If you are interested in genealogy, the Yorkton branch of the Saskatchewan Genealogy Society is interested in you! The group will be holding their first meeting of the new year on Tuesday, September 11 at 7:00 p.m. in the History Room at the Yorkton Public Library. Special guest speaker will be Mary Ann Yanke speaking about a recent trip to Europe and family information. Whether you are just beginning your genealogy research or are well on your way, you are invited to attend! New members are always welcome!
Researching the location of family is often very important to filling in gaps about your family tree. If Uncle Fred and Uncle Joe and Uncle Bill all moved away from their home town in a short space of time, it is interesting to research why. Were there better job opportunities elsewhere? Or did the local opportunities fade away for some reason? This information helps to make family migration a little more clear.
There are many interesting books with history about various communities in Saskatchewan, but an especially fascinating one is “Our Towns: Saskatchewan Communities from Abbey to Zenon Park” by David McLennan. It can be a valuable resource as you go back in time for information about your family.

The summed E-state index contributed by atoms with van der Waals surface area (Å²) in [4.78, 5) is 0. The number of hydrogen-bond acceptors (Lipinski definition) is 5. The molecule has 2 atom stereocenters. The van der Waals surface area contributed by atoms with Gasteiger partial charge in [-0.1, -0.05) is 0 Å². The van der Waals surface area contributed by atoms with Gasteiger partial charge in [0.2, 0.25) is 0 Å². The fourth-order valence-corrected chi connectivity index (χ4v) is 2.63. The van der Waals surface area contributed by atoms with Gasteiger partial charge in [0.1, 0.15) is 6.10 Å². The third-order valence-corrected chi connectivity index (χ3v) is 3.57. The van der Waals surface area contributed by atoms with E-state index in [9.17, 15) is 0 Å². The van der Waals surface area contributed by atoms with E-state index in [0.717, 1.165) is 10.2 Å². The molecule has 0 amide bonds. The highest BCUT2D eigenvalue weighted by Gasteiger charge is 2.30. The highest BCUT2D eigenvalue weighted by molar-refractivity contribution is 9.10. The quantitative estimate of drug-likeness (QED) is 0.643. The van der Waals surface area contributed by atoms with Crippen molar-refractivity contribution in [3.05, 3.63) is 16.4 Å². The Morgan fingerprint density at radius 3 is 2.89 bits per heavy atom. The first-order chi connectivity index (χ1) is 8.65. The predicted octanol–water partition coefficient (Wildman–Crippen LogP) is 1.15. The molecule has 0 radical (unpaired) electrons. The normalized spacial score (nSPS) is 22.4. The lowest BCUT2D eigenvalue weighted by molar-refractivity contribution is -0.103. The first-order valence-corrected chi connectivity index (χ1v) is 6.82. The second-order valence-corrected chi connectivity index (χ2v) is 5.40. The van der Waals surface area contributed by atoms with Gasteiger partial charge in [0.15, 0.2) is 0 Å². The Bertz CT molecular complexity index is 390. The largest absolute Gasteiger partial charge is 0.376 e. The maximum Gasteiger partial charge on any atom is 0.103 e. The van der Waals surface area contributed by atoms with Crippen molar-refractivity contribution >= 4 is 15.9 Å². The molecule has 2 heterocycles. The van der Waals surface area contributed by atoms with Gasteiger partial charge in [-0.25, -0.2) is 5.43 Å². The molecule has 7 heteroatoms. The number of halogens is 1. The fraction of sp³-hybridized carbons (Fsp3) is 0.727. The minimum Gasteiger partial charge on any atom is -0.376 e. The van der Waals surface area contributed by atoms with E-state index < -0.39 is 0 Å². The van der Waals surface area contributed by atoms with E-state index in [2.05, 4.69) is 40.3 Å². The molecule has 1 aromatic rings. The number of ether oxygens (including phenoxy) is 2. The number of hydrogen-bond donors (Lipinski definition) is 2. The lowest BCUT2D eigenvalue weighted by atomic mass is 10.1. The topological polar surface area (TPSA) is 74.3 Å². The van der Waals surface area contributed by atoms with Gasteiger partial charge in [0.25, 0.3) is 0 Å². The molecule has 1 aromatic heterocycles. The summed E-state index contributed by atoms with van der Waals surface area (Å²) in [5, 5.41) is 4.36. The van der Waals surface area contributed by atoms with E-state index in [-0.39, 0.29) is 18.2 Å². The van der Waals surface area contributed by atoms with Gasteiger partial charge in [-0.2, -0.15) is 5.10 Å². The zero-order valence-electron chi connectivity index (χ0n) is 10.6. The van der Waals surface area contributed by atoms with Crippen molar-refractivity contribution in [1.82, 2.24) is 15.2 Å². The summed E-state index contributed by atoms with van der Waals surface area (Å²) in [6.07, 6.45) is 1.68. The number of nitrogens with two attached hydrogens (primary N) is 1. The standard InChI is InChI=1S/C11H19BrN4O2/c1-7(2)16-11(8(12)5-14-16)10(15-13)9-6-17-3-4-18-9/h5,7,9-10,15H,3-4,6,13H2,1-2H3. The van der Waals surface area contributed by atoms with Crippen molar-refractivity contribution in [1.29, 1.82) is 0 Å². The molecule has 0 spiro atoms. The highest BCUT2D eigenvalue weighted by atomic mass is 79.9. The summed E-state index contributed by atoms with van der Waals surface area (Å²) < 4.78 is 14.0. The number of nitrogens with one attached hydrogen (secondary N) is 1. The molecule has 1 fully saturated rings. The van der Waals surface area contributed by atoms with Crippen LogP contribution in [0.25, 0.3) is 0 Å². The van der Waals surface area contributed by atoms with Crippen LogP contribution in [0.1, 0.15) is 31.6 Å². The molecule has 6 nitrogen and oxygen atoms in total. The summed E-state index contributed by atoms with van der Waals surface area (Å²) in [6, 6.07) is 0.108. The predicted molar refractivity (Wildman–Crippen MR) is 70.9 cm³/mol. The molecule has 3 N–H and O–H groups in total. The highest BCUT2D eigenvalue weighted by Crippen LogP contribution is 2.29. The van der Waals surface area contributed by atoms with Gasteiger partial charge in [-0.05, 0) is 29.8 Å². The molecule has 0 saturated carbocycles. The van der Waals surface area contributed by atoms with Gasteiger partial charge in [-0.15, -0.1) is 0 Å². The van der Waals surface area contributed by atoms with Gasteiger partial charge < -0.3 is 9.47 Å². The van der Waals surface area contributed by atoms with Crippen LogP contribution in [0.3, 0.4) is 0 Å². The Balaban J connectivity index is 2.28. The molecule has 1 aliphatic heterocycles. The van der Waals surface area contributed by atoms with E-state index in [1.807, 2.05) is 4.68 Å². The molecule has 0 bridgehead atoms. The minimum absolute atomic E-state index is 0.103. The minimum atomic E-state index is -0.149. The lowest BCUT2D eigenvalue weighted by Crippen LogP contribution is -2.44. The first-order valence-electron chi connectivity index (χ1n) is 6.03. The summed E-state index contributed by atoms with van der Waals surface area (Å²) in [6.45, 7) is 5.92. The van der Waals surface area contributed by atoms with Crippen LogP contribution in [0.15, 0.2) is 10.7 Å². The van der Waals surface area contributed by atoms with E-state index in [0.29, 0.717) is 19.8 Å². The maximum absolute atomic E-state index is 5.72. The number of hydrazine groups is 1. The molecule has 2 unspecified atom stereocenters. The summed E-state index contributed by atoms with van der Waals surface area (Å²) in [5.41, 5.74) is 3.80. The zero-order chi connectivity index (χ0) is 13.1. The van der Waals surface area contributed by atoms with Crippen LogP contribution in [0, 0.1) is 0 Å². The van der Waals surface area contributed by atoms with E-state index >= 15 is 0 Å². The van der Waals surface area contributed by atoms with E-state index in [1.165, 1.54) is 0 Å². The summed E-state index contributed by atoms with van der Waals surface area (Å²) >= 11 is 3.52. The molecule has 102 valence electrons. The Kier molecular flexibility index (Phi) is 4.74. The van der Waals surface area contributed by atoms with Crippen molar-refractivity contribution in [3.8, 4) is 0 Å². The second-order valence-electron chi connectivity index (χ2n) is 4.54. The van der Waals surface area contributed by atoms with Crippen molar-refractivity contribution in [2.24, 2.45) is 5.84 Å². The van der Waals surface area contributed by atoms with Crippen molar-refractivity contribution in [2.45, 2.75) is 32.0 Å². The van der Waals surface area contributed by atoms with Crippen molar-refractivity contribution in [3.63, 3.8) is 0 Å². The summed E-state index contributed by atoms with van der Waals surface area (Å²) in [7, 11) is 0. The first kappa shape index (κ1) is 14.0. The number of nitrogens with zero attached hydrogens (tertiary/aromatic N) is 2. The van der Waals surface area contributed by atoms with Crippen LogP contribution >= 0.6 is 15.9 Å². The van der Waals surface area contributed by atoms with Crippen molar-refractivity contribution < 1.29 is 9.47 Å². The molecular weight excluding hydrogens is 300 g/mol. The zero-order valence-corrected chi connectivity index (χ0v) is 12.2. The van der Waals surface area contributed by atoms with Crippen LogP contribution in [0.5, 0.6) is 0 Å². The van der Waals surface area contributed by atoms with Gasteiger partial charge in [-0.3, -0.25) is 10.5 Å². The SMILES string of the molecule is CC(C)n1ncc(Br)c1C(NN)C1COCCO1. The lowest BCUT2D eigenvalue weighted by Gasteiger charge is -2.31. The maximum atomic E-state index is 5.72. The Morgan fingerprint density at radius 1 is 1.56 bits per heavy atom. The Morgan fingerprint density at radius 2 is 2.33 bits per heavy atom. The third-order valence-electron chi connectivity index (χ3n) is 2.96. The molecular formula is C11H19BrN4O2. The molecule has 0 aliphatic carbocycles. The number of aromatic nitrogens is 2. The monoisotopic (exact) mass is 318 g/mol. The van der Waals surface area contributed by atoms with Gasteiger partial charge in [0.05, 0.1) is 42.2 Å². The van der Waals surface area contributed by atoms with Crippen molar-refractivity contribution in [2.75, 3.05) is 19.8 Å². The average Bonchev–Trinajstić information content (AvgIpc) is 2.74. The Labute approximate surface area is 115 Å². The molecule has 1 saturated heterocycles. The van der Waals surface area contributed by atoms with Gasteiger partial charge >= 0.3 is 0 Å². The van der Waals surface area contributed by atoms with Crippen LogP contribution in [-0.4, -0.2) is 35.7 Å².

Thumbing through the book helps to reveal a pattern about how communities began prospered, and sadly, how many faded away. Much growth and demise had to do with the railway and the elevators.
Take, for instance, the hamlet of Doremy, north of Wakaw. The construction of the Grand Trunk Pacific Railway made the entire location of the hamlet shift by two miles. By 1965, five elevators were still serving the community, but as they came down, the community began to decline as well. It ceased being a village in 2006.
Insinger was named after Frederik Robert Insinger, a Dutch settler, who homesteaded near Willowbrook. With the railway running from Yorkton to Sheho in 1903, the little village began to thrive. From the ‘30’s to the 60’s, Insinger grew and had a number of businesses, a hotel, a post office, churches and a school. But in the 60’s the town began to slowly go downhill, businesses began to close in the 80’s, and the two elevators came down in 1999. The village of Insinger dissolved in 2003 and became a hamlet.
The book “Our Towns” describes “one of the most dramatic stories of decline in the province” while describing Forget. A flourishing community with businesses, a bank, and a local paper, Forget suffered greatly during the Depression, and never recovered. The closure of St. Joseph’s Academy, then the public school, the last grain elevator, and the abandonment of the railway in 1990 were the final blows. But the spirit of little Forget still glows, with weekly church services in the Church of Our Lady of Salette, and a lively arts community.
Every family has a story: discover yours with the Yorkton branch of the Saskatchewan Genealogy Society! For more information call Glenn at 782-7969 or Dave at 783-1093.